The Yvonne Richardson Community Center was named after the daughter of former Arkansas Razorbacks men’s basketball head coach Nolan Richardson. Yvonne Richardson died at age 15 after battling leukemia.
To find out more about the center, visit: http://friendsofyrcc.org or http://bit.ly/fayYRCC
Source: Yvonne Richardson Community Center
FAYETTEVILLE – The nonprofit board of directors of the Yvonne Richardson community center is asking city council to invest more money in the budget to hire paid staff, rather than relying so much on volunteers.
Friends of YRCC board chair Quinn Childress made the point to the board on November 30 when they discussed next year’s budget. He requested $ 45,000 to cover the cost of additional paid staff to oversee the programming. The board, he said, is not convinced that volunteers can reliably run programs meant to help grow and develop children from largely low-income or minority families.
âVolunteers – they may or may not come,â Childress said. “It’s been a problem for 10 years.”
The 10,000 square foot center features an indoor basketball court, computer lab, conference room, and outdoor play area and garden. It’s on Rock Street, near the Willow Heights social housing complex.
The center offers an after-school program, summer and spring vacation camps, physical education for home-schooled children, and child-friendly gardening. Adults can participate in pickleball and a gym open at certain times with basketballs provided. Space can also be hired for gatherings.
The center provides stability for children who otherwise might not have structure in their lives, Childress said. He told the council personal stories about how he fought in his youth, but the center instructed him to avoid behaviors such as theft.
The center will have $ 1 million next year to expand. The money comes from a park bond issue approved by voters in 2019. The money can only be used for capital costs, not for operations or personnel.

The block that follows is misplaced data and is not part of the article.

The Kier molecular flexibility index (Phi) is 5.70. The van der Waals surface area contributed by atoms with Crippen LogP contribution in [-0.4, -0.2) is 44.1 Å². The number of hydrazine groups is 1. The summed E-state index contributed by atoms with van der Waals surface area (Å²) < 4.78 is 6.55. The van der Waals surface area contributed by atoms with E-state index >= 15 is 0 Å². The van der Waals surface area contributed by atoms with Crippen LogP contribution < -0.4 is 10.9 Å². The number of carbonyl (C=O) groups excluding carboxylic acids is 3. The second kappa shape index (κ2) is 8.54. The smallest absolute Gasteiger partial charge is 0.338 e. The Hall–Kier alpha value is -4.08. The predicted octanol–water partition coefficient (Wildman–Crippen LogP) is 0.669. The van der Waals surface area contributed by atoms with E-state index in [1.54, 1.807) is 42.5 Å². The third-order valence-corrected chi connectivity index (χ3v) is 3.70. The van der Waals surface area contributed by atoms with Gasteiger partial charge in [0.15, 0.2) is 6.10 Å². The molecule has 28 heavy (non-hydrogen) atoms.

The city is collecting public comment on what to do with the expansion. Ideas pitched to the resident-led Parks and Recreation Advisory Board in October included an educational kitchen, indoor spaces that mimic the outdoors, architecture that encourages recreation like a climbing wall, exercise spaces and outdoor pickleball courts.
More than 23,700 people pass through the doors of the center each year for youth and adult programming and community events. The center had two full-time employees and one part-time employee until 2016, when it added two seasonal employees. In 2018, he added three more seasonal staff positions and two temporary staff. Next year’s budget has another part-time employee.
Part-time positions are permanent, year-round positions with employees working less than 40 hours per week. Seasonal positions are also permanent, but an employee only works a certain part of the year, such as during summer camps. Temporary positions are usually hired through a contractor for workers to perform a specific task, such as supervising public leased spaces.
The total workforce proposed next year is 11 paid staff: a recreation program director and manager; two recreation program assistants; five seasonal workers from the camp; and two temporary workers.